with being a convolution kernel that provides for every relative position a matrix that transforms features from to . Point convolutions, generally referred to as PointConvs (wu2019pointconv), and SchNet (schutt2017schnet) implement Eq. (9) on point clouds. For a sparse input feature map consisting of locationfeature pairs , the point convolution is given by which describes a message passing layer of Eqs. (1)(2) in which the messages are and the message update .
In the above convolutions, the linear transformation matrices are conditioned on relative positions , which is typically done in one of the following three approaches. (i) Classically, data on a dense discrete grid with shared neighbourhoods is used and transformations for relative positions are stored. This method however does not generalise to nonuniform grids such as point clouds. (ii) Continuous kernel methods parametrise the transformations either by expanding it into a continuous basis that can be sampled at arbitrary locations, i.e., , where are trainable parameters and the basis functions, or by parametrising the transformations as MLPs via . (iii) Steerable kernel methods expand the linear transformations in a steerable basis, such as 3D spherical harmonics, i.e.,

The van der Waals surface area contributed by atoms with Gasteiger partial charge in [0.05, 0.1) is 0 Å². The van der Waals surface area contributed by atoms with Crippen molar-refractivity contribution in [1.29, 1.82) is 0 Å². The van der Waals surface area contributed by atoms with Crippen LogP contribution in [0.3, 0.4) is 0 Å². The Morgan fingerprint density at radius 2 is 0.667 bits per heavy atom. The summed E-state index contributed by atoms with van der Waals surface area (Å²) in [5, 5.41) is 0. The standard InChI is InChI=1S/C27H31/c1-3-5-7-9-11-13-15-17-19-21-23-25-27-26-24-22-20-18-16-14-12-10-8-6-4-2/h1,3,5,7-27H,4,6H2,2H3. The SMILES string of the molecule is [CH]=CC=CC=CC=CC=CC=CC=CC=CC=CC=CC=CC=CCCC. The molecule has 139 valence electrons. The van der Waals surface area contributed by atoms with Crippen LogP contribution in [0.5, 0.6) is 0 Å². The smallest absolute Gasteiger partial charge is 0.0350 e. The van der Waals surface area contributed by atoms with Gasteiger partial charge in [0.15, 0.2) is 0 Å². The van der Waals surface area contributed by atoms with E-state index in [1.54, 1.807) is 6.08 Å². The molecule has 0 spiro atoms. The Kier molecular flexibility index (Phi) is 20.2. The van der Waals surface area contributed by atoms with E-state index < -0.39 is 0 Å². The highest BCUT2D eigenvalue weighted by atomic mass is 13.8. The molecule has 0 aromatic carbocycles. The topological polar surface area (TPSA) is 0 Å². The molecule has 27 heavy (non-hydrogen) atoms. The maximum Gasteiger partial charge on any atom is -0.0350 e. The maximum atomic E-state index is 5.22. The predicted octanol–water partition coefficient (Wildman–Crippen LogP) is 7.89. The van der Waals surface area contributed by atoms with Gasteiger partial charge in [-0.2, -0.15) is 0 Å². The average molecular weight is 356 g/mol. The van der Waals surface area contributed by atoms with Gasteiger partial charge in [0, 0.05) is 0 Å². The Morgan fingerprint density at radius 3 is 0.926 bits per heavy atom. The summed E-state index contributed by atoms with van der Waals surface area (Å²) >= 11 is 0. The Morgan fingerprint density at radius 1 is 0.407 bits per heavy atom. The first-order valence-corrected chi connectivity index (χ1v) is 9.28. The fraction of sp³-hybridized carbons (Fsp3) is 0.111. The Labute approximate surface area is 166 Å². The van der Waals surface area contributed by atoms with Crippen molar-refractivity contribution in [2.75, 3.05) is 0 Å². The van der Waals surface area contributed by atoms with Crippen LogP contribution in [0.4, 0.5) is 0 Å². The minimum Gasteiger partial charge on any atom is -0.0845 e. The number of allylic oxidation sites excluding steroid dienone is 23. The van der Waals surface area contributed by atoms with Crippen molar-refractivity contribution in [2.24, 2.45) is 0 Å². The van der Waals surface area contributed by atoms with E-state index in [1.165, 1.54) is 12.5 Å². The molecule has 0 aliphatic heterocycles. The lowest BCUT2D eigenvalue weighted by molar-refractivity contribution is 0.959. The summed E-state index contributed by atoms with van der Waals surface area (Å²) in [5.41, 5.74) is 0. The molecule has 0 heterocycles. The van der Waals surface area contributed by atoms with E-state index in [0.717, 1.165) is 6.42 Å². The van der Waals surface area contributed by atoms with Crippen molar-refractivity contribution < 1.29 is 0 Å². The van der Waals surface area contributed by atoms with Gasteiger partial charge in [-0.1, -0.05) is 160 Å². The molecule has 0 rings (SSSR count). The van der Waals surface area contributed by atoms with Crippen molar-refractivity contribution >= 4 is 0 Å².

(10) 
where basis coefficients typically depend on the distance between point pairs. In what follows we establish a relation between the second and third type of kernel parametrisations.
Steerable (group) convolutions. In our steerable setting, linear feature transformations are equivalent to steerable linear transformations conditioned on the scalar “1”. I.e, with and the messages are given by
(11)